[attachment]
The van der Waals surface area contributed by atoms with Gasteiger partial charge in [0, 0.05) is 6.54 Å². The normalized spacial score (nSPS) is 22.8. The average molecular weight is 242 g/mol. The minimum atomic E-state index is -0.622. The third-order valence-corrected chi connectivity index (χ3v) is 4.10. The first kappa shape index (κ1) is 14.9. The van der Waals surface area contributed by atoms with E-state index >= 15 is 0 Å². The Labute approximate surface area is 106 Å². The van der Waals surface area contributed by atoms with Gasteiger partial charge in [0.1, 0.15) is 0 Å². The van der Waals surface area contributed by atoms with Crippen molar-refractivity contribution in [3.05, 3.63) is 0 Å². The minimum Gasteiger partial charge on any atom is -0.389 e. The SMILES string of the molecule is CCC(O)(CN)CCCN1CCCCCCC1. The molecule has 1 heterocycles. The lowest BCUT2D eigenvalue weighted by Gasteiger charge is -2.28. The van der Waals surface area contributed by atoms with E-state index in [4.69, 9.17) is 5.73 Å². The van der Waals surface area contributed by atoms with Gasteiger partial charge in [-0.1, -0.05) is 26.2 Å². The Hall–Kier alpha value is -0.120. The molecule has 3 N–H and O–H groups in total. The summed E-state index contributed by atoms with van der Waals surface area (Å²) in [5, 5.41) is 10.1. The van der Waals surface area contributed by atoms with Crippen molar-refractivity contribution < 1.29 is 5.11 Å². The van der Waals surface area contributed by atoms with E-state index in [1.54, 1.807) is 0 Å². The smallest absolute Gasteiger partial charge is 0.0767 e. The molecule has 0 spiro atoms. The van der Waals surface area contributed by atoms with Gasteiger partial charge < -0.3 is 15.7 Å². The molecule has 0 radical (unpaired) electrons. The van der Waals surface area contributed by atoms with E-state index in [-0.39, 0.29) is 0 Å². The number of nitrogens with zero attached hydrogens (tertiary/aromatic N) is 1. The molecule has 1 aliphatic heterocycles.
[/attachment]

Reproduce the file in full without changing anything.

The van der Waals surface area contributed by atoms with Gasteiger partial charge in [0, 0.05) is 6.54 Å². The normalized spacial score (nSPS) is 22.8. The average molecular weight is 242 g/mol. The minimum atomic E-state index is -0.622. The third-order valence-corrected chi connectivity index (χ3v) is 4.10. The first kappa shape index (κ1) is 14.9. The van der Waals surface area contributed by atoms with E-state index >= 15 is 0 Å². The Labute approximate surface area is 106 Å². The van der Waals surface area contributed by atoms with Gasteiger partial charge in [0.1, 0.15) is 0 Å². The van der Waals surface area contributed by atoms with Crippen molar-refractivity contribution in [3.05, 3.63) is 0 Å². The minimum Gasteiger partial charge on any atom is -0.389 e. The SMILES string of the molecule is CCC(O)(CN)CCCN1CCCCCCC1. The molecule has 1 heterocycles. The lowest BCUT2D eigenvalue weighted by Gasteiger charge is -2.28. The van der Waals surface area contributed by atoms with E-state index in [4.69, 9.17) is 5.73 Å². The van der Waals surface area contributed by atoms with Gasteiger partial charge in [-0.1, -0.05) is 26.2 Å². The Hall–Kier alpha value is -0.120. The molecule has 3 N–H and O–H groups in total. The summed E-state index contributed by atoms with van der Waals surface area (Å²) in [5, 5.41) is 10.1. The van der Waals surface area contributed by atoms with Crippen molar-refractivity contribution < 1.29 is 5.11 Å². The van der Waals surface area contributed by atoms with E-state index in [1.54, 1.807) is 0 Å². The smallest absolute Gasteiger partial charge is 0.0767 e. The molecule has 0 spiro atoms. The van der Waals surface area contributed by atoms with Gasteiger partial charge < -0.3 is 15.7 Å². The molecule has 0 radical (unpaired) electrons. The van der Waals surface area contributed by atoms with E-state index in [-0.39, 0.29) is 0 Å². The number of nitrogens with zero attached hydrogens (tertiary/aromatic N) is 1. The molecule has 1 aliphatic heterocycles.